# [(Limit x->0- ) = - infinity] help w this question

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#1
So this just happened in our class. I don't know anything about limits, no clue what's going on. Can someone please explain what's going on here? Where did the LHS, RHS come from? Why is LHS = negative infinity?

For reference I just finished A lvl maths. Sorry the handwriting is so bad, I'll try typing it here:

Q. Let y = 1/x and find limx->0 1/x = ??

Ans. LHS= limx->0- 1/x = - infinity (*negative infinity)
RHS = limx->0+ 1/x = infinity

therefore, LHS is not equal to RHS
limit doesn't exist

Last edited by newstudent1234; 3 weeks ago
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3 weeks ago
#2
The idea of the LHS is: what happens to the value of 1/x as x gets closer and closer to zero, approaching zero from negative values of x? (It is the superscript of - that means "approaching from below", or from the left of zero on a number line.) By trying some values of x such as -1, -0.1, -0.01, etc, it should be clear that the value of 1/x is getting larger and larger, but is always negative. So this value is getting closer to negative infinity.

The RHS is the same, but in this case you are approaching zero from above, giving you a limit of positive infinity.

As the two results are different, there is no such thing as the limit as x gets closer to zero of 1/x. It depends how you approach zero, and if there was such a limit, this wouldn't matter.

It's worth noting that some texts would say that both of these limits are undefined, reserving the idea of a limit as a finite number. That wouldn't stop the above argument from working, but a bit of different notation would be required.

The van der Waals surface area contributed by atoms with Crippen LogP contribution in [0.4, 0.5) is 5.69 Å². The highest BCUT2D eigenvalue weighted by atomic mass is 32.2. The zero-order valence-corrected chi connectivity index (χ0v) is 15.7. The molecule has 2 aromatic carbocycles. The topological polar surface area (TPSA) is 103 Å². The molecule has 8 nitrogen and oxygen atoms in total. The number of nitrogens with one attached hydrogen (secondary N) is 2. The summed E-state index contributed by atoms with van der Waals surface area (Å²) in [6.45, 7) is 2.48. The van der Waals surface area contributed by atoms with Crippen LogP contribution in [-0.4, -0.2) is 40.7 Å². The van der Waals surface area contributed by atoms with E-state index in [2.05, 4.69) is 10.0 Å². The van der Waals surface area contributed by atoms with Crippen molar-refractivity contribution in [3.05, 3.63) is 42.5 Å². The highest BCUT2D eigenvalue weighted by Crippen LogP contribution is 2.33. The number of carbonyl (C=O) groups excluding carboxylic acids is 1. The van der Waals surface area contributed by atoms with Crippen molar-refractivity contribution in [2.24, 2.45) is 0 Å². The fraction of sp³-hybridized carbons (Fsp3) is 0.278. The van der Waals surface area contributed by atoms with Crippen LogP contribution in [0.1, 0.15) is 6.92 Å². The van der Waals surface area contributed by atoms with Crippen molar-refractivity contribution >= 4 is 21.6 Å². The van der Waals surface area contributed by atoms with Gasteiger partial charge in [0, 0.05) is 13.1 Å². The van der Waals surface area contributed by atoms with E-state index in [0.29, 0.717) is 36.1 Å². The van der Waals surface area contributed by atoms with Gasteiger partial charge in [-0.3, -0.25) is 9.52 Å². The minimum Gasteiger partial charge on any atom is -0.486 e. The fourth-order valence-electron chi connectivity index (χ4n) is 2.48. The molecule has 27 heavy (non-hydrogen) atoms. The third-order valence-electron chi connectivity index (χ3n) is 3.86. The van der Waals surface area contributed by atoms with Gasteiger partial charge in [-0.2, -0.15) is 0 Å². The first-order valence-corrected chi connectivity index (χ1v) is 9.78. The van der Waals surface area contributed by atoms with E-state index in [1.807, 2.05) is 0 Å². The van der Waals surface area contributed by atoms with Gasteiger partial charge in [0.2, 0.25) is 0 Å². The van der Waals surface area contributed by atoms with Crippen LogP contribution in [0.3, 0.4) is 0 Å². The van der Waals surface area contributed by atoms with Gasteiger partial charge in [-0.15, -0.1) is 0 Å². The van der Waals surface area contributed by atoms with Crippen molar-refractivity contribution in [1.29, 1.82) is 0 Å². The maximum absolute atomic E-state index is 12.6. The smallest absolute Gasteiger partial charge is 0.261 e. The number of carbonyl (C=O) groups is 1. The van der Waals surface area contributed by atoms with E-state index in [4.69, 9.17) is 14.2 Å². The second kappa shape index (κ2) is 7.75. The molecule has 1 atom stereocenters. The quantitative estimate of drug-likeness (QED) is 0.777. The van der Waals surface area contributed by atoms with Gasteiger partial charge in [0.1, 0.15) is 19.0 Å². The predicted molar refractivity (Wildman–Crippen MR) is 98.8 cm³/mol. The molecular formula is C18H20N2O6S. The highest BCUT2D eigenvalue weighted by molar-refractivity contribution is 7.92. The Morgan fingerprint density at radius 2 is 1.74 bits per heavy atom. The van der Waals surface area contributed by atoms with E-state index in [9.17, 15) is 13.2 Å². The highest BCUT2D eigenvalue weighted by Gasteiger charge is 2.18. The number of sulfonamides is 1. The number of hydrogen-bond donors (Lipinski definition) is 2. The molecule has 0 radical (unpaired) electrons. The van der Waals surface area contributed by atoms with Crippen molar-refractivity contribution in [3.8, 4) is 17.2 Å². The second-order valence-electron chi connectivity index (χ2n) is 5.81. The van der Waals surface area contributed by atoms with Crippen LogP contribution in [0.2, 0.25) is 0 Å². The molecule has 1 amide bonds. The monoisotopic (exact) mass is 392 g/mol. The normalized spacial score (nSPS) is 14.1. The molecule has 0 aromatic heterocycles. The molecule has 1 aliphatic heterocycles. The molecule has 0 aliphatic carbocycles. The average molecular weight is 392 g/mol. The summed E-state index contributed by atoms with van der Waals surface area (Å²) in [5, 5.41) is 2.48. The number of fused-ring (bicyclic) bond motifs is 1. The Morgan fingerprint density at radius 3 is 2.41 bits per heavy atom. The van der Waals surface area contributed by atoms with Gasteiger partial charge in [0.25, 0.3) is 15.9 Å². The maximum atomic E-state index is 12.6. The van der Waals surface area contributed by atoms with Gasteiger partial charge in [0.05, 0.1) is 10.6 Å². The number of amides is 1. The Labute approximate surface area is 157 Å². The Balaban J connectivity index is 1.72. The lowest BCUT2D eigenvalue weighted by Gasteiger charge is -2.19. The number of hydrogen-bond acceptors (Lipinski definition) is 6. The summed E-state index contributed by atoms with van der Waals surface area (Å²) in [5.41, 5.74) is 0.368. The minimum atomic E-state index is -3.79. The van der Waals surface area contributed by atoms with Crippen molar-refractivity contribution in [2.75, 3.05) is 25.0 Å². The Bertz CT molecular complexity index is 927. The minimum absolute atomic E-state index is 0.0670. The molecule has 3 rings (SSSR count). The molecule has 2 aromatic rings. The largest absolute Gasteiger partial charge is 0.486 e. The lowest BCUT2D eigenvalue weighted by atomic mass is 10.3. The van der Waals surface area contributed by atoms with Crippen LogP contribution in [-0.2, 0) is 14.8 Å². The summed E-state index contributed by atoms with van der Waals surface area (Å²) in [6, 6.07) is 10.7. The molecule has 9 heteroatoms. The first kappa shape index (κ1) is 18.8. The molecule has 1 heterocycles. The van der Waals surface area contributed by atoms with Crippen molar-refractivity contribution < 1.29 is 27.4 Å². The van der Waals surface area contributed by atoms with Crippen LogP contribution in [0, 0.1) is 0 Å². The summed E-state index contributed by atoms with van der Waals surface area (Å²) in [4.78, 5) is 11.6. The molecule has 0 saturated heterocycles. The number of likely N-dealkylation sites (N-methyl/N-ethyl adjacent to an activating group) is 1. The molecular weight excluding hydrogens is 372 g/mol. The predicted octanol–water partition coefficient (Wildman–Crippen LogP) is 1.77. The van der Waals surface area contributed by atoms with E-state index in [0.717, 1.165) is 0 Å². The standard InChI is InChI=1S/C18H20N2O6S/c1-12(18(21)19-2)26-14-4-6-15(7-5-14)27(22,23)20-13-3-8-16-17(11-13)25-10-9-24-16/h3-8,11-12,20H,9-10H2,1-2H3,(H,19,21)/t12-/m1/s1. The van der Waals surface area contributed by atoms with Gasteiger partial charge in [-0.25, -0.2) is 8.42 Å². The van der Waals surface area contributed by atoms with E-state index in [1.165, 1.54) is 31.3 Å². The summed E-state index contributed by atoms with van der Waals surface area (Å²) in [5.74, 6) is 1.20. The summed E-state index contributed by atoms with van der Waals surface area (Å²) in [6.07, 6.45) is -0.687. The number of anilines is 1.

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#3
(Original post by Pangol)
The idea of the LHS is: what happens to the value of 1/x as x gets closer and closer to zero, approaching zero from negative values of x? (It is the superscript of - that means "approaching from below", or from the left of zero on a number line.) By trying some values of x such as -1, -0.1, -0.01, etc, it should be clear that the value of 1/x is getting larger and larger, but is always negative. So this value is getting closer to negative infinity.

The RHS is the same, but in this case you are approaching zero from above, giving you a limit of positive infinity.

As the two results are different, there is no such thing as the limit as x gets closer to zero of 1/x. It depends how you approach zero, and if there was such a limit, this wouldn't matter.

It's worth noting that some texts would say that both of these limits are undefined, reserving the idea of a limit as a finite number. That wouldn't stop the above argument from working, but a bit of different notation would be required.
Thank you so much for your help! The way you explained was so easy to understand. Super super thanks!!
0
3 weeks ago
#4
lim
x->a 1/x-a as x----> a 1/x---- > infinity 8
0
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